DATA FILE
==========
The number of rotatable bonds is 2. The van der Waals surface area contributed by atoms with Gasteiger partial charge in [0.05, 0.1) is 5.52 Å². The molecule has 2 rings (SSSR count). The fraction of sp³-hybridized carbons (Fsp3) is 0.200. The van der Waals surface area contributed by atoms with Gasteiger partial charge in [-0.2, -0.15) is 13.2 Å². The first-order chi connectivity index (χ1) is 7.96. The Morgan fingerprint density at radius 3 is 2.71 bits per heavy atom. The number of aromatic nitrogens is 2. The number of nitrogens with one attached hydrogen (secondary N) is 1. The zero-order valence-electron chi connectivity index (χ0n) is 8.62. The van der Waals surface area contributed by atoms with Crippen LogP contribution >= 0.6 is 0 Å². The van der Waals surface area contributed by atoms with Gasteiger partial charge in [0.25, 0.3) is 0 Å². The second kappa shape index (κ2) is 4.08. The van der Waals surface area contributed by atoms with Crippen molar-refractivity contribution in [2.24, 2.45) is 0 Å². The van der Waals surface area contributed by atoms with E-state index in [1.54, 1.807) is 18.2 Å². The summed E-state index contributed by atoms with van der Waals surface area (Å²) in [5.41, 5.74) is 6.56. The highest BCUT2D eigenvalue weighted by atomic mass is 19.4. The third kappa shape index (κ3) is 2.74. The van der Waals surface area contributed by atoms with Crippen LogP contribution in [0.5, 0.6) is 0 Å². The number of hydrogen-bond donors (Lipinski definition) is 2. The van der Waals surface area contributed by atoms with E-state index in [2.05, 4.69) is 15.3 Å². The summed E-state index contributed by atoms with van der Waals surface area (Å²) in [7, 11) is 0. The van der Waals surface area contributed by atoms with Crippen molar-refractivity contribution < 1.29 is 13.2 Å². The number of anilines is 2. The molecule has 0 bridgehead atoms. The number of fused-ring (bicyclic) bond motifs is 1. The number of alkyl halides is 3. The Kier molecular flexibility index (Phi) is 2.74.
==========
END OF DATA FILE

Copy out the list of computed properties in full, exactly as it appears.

The number of rotatable bonds is 2. The van der Waals surface area contributed by atoms with Gasteiger partial charge in [0.05, 0.1) is 5.52 Å². The molecule has 2 rings (SSSR count). The fraction of sp³-hybridized carbons (Fsp3) is 0.200. The van der Waals surface area contributed by atoms with Gasteiger partial charge in [-0.2, -0.15) is 13.2 Å². The first-order chi connectivity index (χ1) is 7.96. The Morgan fingerprint density at radius 3 is 2.71 bits per heavy atom. The number of aromatic nitrogens is 2. The number of nitrogens with one attached hydrogen (secondary N) is 1. The zero-order valence-electron chi connectivity index (χ0n) is 8.62. The van der Waals surface area contributed by atoms with Crippen LogP contribution >= 0.6 is 0 Å². The van der Waals surface area contributed by atoms with Gasteiger partial charge in [0.25, 0.3) is 0 Å². The second kappa shape index (κ2) is 4.08. The van der Waals surface area contributed by atoms with Crippen molar-refractivity contribution in [2.24, 2.45) is 0 Å². The van der Waals surface area contributed by atoms with E-state index in [1.54, 1.807) is 18.2 Å². The summed E-state index contributed by atoms with van der Waals surface area (Å²) in [5.41, 5.74) is 6.56. The highest BCUT2D eigenvalue weighted by atomic mass is 19.4. The third kappa shape index (κ3) is 2.74. The van der Waals surface area contributed by atoms with Crippen LogP contribution in [0.5, 0.6) is 0 Å². The number of hydrogen-bond donors (Lipinski definition) is 2. The van der Waals surface area contributed by atoms with E-state index in [2.05, 4.69) is 15.3 Å². The summed E-state index contributed by atoms with van der Waals surface area (Å²) in [7, 11) is 0. The van der Waals surface area contributed by atoms with Crippen molar-refractivity contribution < 1.29 is 13.2 Å². The number of anilines is 2. The molecule has 0 bridgehead atoms. The number of fused-ring (bicyclic) bond motifs is 1. The number of alkyl halides is 3. The Kier molecular flexibility index (Phi) is 2.74.